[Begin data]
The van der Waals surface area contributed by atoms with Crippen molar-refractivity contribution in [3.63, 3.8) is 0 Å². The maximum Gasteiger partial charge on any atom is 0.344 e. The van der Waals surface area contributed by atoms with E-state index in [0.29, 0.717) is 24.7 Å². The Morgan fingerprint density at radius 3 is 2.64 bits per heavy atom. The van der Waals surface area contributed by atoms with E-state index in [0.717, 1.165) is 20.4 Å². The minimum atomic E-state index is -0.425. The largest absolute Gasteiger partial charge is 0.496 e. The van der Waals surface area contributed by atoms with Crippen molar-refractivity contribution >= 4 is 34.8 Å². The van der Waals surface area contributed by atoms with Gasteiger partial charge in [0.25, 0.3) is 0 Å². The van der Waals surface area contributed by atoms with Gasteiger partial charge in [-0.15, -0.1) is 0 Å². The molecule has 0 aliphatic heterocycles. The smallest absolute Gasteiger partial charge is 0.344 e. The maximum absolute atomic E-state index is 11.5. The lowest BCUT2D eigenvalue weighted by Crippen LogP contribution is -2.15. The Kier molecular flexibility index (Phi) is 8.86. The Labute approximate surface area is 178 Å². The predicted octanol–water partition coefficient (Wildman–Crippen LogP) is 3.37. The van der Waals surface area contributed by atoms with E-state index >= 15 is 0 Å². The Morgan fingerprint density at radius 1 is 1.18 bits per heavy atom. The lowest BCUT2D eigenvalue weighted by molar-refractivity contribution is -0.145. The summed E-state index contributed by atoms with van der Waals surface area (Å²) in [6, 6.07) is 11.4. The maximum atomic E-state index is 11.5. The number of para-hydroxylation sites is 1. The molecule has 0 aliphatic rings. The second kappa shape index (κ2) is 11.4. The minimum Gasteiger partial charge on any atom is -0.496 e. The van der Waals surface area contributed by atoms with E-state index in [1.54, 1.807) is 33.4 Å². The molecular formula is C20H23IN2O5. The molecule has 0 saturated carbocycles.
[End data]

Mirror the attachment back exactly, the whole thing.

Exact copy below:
The van der Waals surface area contributed by atoms with Crippen molar-refractivity contribution in [3.63, 3.8) is 0 Å². The maximum Gasteiger partial charge on any atom is 0.344 e. The van der Waals surface area contributed by atoms with E-state index in [0.29, 0.717) is 24.7 Å². The Morgan fingerprint density at radius 3 is 2.64 bits per heavy atom. The van der Waals surface area contributed by atoms with E-state index in [0.717, 1.165) is 20.4 Å². The minimum atomic E-state index is -0.425. The largest absolute Gasteiger partial charge is 0.496 e. The van der Waals surface area contributed by atoms with Crippen molar-refractivity contribution >= 4 is 34.8 Å². The van der Waals surface area contributed by atoms with Gasteiger partial charge in [0.25, 0.3) is 0 Å². The van der Waals surface area contributed by atoms with Gasteiger partial charge in [-0.15, -0.1) is 0 Å². The molecule has 0 aliphatic heterocycles. The smallest absolute Gasteiger partial charge is 0.344 e. The maximum absolute atomic E-state index is 11.5. The lowest BCUT2D eigenvalue weighted by Crippen LogP contribution is -2.15. The Kier molecular flexibility index (Phi) is 8.86. The Labute approximate surface area is 178 Å². The predicted octanol–water partition coefficient (Wildman–Crippen LogP) is 3.37. The van der Waals surface area contributed by atoms with E-state index >= 15 is 0 Å². The Morgan fingerprint density at radius 1 is 1.18 bits per heavy atom. The lowest BCUT2D eigenvalue weighted by molar-refractivity contribution is -0.145. The summed E-state index contributed by atoms with van der Waals surface area (Å²) in [6, 6.07) is 11.4. The maximum atomic E-state index is 11.5. The number of para-hydroxylation sites is 1. The molecule has 0 aliphatic rings. The second kappa shape index (κ2) is 11.4. The minimum Gasteiger partial charge on any atom is -0.496 e. The van der Waals surface area contributed by atoms with E-state index in [1.54, 1.807) is 33.4 Å². The molecular formula is C20H23IN2O5. The molecule has 0 saturated carbocycles.